>>> of the most important of our jobs as digital humanists is to make as
>>> clear as possible what modelling does, what it is for. Not answers but
>>> questions.
>> 
>> What sorts of modeling comes to mind in your questions? I have many
>> in my thoughts, but they may not be a match.
>> 
>>> Not toward the perfect fit but toward the telling misfit.
>>> What an amazingly difficult problem the psychiatrists have, dealing with
>>> a world in which the thing to be classified changes dynamically with the
>>> classificatory scheme. I think we have that problem at root in the
>>> dynamics of interpretation, but one step at a time.
>> 
>> The interpretation of what?
>> 
>> -p
>> 
>> On Aug 5, 2013, at 4:09 PM, Humanist Discussion Group<willard.mccarty at mccarty.org.uk>  wrote:
>> 
>>> 
>>>                 Humanist Discussion Group, Vol. 27, No. 264.
>>>            Department of Digital Humanities, King's College London
>>>                       www.digitalhumanities.org/humanist
>>>                Submit to: humanist at lists.digitalhumanities.org
>>> 
>>> 
>>> 
>>>        Date: Tue, 06 Aug 2013 07:02:42 +1000
>>>        From: Willard McCarty<willard.mccarty at mccarty.org.uk>
>>>        Subject: enumeration
>>> 
>>> The philosopher Ian Hacking, continuing the work on psychodynamics
>>> published most prominently in Rewriting the Soul, has written an
>>> illuminating review of the 5th edition of DSM-5: Diagnostic and
>>> Statistical Manual of Mental Disorders (American Psychiatric
>>> Association), in the London Review of Books 35.18 for 8 August 2013.
>>> See under http://www.lrb.co.uk/ (the review is freely available). His
>>> primary criticism of DSM-5 is that "it is founded on a wrong
>>> appreciation of the nature of things", based on "the long-standing idea
>>> that, in our present state of knowledge, the recognised varieties of
>>> mental illness should neatly sort themselves into tidy blocks, in the
>>> way that plants and animals do". He details what happens when a rigid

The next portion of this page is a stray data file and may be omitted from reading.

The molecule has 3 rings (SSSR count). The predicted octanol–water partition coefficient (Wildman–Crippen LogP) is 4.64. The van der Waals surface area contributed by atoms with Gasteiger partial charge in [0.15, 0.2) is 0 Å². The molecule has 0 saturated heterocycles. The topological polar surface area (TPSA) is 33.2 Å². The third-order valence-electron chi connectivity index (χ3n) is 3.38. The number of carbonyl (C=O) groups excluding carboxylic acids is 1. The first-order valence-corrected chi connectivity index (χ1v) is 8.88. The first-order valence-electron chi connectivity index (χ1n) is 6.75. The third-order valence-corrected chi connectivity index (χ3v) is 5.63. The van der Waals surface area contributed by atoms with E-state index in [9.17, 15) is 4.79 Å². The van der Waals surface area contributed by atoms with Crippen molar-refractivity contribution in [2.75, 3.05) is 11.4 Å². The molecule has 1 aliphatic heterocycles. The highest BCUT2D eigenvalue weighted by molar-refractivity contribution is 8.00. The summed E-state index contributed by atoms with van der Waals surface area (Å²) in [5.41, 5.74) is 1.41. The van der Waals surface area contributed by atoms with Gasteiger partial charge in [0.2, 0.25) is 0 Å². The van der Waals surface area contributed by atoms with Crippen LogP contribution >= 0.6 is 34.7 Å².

>>> scheme is imposed on a reality that does not fit it, not with the
>>> objective of trying out that scheme to learn more about the reality (as
>>> we do in computational modelling) but in order to serve a huge and
>>> expensive bureaucratic enterprise. The grass-roots human consequences of
>>> imposing a scheme that must be used in the funding of mental health-care
>>> in the U.S. are horrendous.
>>> 
>>> My interest here, which I recommend to your attention, is the craze for
>>> classificatory enumeration. Isn't it interesting that this should occur
>>> alongside -- I am *not* saying caused by -- the interpenetration of
>>> computing into all aspects of modern life? To me this suggests that one
>>> of the most important of our jobs as digital humanists is to make as
>>> clear as possible what modelling does, what it is for. Not answers but
>>> questions. Not toward the perfect fit but toward the telling misfit.
>>> What an amazingly difficult problem the psychiatrists have, dealing with
>>> a world in which the thing to be classified changes dynamically with the
>>> classificatory scheme. I think we have that problem at root in the
>>> dynamics of interpretation, but one step at a time.
>>> 
>>> Comments?
>>> 
>>> Yours,
>>> WM
>>> --
>>> Willard McCarty (www.mccarty.org.uk/), Professor, Department of Digital
>>> Humanities, King's College London, and Research Group in Digital
>>> Humanities, University of Western Sydney
>> 
>> 
>> Paul Fishwick, PhD
>> Chair, ACM SIGSIM
>> Distinguished Chair of Arts&  Technology and Professor of Computer Science
>> The University of Texas at Dallas
>> Arts&  Technology
>> 800 West Campbell Road, AT10
>> Richardson, TX 75080-3021

> 
> -- 
> Willard McCarty (www.mccarty.org.uk/), Professor, Department of Digital
> Humanities, King's College London, and Research Group in Digital
> Humanities, University of Western Sydney